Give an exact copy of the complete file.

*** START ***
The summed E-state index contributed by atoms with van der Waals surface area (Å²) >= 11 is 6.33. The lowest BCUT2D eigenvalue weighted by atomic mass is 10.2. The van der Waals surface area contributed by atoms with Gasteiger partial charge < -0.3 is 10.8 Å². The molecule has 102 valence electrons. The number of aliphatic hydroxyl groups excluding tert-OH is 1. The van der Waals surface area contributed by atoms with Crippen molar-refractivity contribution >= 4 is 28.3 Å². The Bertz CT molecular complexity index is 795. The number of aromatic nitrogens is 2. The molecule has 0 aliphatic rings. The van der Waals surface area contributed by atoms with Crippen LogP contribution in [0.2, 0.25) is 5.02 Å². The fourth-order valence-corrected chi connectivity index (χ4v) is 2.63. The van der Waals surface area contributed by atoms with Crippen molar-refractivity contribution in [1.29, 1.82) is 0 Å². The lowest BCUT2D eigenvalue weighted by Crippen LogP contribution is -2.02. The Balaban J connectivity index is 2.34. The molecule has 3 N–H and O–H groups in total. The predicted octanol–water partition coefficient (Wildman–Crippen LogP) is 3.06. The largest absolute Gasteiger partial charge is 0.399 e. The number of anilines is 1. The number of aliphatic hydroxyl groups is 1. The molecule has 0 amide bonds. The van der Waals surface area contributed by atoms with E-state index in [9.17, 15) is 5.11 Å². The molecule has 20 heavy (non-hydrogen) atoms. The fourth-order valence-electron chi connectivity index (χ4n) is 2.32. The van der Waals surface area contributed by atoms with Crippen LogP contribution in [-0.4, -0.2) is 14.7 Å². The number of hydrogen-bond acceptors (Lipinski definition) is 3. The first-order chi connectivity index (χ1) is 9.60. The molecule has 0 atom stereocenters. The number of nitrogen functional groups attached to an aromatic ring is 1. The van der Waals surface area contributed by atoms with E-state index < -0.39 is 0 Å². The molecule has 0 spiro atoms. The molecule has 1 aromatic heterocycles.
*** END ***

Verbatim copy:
The summed E-state index contributed by atoms with van der Waals surface area (Å²) >= 11 is 6.33. The lowest BCUT2D eigenvalue weighted by atomic mass is 10.2. The van der Waals surface area contributed by atoms with Gasteiger partial charge < -0.3 is 10.8 Å². The molecule has 102 valence electrons. The number of aliphatic hydroxyl groups excluding tert-OH is 1. The van der Waals surface area contributed by atoms with Crippen molar-refractivity contribution >= 4 is 28.3 Å². The Bertz CT molecular complexity index is 795. The number of aromatic nitrogens is 2. The molecule has 0 aliphatic rings. The van der Waals surface area contributed by atoms with Crippen LogP contribution in [0.2, 0.25) is 5.02 Å². The fourth-order valence-corrected chi connectivity index (χ4v) is 2.63. The van der Waals surface area contributed by atoms with Crippen molar-refractivity contribution in [1.29, 1.82) is 0 Å². The lowest BCUT2D eigenvalue weighted by Crippen LogP contribution is -2.02. The Balaban J connectivity index is 2.34. The molecule has 3 N–H and O–H groups in total. The predicted octanol–water partition coefficient (Wildman–Crippen LogP) is 3.06. The largest absolute Gasteiger partial charge is 0.399 e. The number of anilines is 1. The number of aliphatic hydroxyl groups is 1. The molecule has 0 amide bonds. The van der Waals surface area contributed by atoms with E-state index in [9.17, 15) is 5.11 Å². The molecule has 20 heavy (non-hydrogen) atoms. The fourth-order valence-electron chi connectivity index (χ4n) is 2.32. The van der Waals surface area contributed by atoms with Crippen LogP contribution in [-0.4, -0.2) is 14.7 Å². The number of hydrogen-bond acceptors (Lipinski definition) is 3. The first-order chi connectivity index (χ1) is 9.60. The molecule has 0 atom stereocenters. The number of nitrogen functional groups attached to an aromatic ring is 1. The van der Waals surface area contributed by atoms with E-state index < -0.39 is 0 Å². The molecule has 0 spiro atoms. The molecule has 1 aromatic heterocycles.